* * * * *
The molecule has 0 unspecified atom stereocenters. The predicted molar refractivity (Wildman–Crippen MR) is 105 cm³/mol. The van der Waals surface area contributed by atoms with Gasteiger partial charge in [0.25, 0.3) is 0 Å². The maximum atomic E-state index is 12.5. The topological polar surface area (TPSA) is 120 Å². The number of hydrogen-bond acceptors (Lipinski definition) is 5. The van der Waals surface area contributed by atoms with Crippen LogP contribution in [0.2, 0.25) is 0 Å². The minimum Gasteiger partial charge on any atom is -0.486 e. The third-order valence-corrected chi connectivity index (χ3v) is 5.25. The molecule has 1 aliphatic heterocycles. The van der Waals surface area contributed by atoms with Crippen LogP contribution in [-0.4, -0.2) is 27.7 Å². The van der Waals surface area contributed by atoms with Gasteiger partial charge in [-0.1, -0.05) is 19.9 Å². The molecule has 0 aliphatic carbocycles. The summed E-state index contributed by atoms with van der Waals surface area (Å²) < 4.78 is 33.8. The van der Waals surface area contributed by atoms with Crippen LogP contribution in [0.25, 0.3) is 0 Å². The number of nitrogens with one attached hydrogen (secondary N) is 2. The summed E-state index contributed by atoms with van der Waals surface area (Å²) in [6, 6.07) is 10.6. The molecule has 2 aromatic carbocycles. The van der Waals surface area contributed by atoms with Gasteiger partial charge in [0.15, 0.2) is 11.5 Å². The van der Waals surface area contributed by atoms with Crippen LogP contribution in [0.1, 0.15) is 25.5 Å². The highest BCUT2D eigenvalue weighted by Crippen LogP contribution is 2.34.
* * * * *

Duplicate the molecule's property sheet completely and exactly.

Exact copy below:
The molecule has 0 unspecified atom stereocenters. The predicted molar refractivity (Wildman–Crippen MR) is 105 cm³/mol. The van der Waals surface area contributed by atoms with Gasteiger partial charge in [0.25, 0.3) is 0 Å². The maximum atomic E-state index is 12.5. The topological polar surface area (TPSA) is 120 Å². The number of hydrogen-bond acceptors (Lipinski definition) is 5. The van der Waals surface area contributed by atoms with Crippen LogP contribution in [0.2, 0.25) is 0 Å². The minimum Gasteiger partial charge on any atom is -0.486 e. The third-order valence-corrected chi connectivity index (χ3v) is 5.25. The molecule has 1 aliphatic heterocycles. The van der Waals surface area contributed by atoms with Crippen LogP contribution in [-0.4, -0.2) is 27.7 Å². The van der Waals surface area contributed by atoms with Gasteiger partial charge in [-0.1, -0.05) is 19.9 Å². The molecule has 0 aliphatic carbocycles. The summed E-state index contributed by atoms with van der Waals surface area (Å²) < 4.78 is 33.8. The van der Waals surface area contributed by atoms with Crippen LogP contribution in [0.25, 0.3) is 0 Å². The number of nitrogens with one attached hydrogen (secondary N) is 2. The summed E-state index contributed by atoms with van der Waals surface area (Å²) in [6, 6.07) is 10.6. The molecule has 2 aromatic carbocycles. The van der Waals surface area contributed by atoms with Gasteiger partial charge in [0.15, 0.2) is 11.5 Å². The van der Waals surface area contributed by atoms with Crippen LogP contribution in [0.1, 0.15) is 25.5 Å². The highest BCUT2D eigenvalue weighted by Crippen LogP contribution is 2.34.